Thankfully, it turned out quite well. Block Out the Sun & Sleep does show a progression from this group, but the progression isn’t that strong. I appreciate that they did do something a bit different, and refine their sound, but it’s just not as strong as I hoped it would be. Looking at the album for what it is, it’s still a strong album. If you enjoyed Empty Eyes, you’ll certainly love this. It’s more or less the same kind of metallic hardcore, but with a little bit more to their sound. They certainly keep that metallic element, but the songs are a bit more memorable this time around. Songs like “Trapped,” “Alone In Life,” and “Hands of the Clock” feature their signature sound, but with a bit more of an oomph to them. The reason I say that this record doesn’t really show too much of a progression, however, is that they don’t quite do enough to their sound to make this album stand out too much more than their last one did. Sure, there are some memorable tracks, but the album is still pretty similar to what they did on Empty Eyes, with one exception. I wouldn’t say this is my favorite track, but the title track is the most fascinating song on the LP. It’s a two-minute interlude, if you will, but it’s an instrumental track. Not only that, it has a post-rock sound to it, which is something that they didn’t do on their last LP. I would love to hear more of that kind of stuff from the group, especially if they went in the same direction as bands like Being As An Ocean, or My Iron Lung, who have similar sounds. The only problem is, that’s the only song that sounds like that, and when you have one song that’s different from what you’ve done before, that’s not much of a progression.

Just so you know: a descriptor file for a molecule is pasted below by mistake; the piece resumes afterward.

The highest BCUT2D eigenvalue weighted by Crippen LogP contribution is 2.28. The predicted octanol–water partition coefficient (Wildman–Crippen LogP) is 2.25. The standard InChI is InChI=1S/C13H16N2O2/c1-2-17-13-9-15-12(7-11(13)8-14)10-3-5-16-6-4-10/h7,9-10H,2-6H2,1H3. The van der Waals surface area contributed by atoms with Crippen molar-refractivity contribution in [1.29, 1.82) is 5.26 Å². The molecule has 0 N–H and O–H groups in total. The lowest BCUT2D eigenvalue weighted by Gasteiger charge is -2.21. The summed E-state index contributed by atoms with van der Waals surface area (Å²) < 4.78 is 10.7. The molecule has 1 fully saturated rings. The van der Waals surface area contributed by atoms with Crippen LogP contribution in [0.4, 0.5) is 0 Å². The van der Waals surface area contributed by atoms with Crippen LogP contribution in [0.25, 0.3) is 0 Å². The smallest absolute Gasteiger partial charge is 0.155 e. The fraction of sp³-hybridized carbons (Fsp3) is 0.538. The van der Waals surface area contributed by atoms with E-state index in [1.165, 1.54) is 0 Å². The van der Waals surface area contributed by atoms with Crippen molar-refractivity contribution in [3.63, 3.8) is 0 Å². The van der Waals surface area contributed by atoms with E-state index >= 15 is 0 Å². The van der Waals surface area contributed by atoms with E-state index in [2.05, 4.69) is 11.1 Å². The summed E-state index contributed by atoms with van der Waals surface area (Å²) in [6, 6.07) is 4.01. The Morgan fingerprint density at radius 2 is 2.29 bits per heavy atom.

I certainly enjoy Block Out the Sun & Sleep, don’t get me wrong, but at the same time, there isn’t enough of a progression to say this album is that much better. The band has a lot of potential, and their sound is quite interesting. With the exception of the title track, they don’t do very much to switch things up. I appreciate bands more when switch up each record, and do something different, not releasing the same album twice. The title track definitely shows some kind of progression, and I won’t ignore that. Aside from that, there’s just not much else. It’s done very well, and everything is still really good, but I wouldn’t say that Block Out the Sun & Sleep is a much better album than Empty Eyes. It’s a bit better, but only one track really does anything too different. In the end, though, if you like this band, and/or their last LP, you’ll like this, too. And even if you’re new to this band, this album would make for a fine introduction. Their sound is unique, and the title track is interesting alone, so they’re totally worth a listen.

Overall rating: 8.8/10

-Bradley

August 2014
18
Anberlin – Lowborn Record Label: Tooth & Nail Release Date: July 22 2014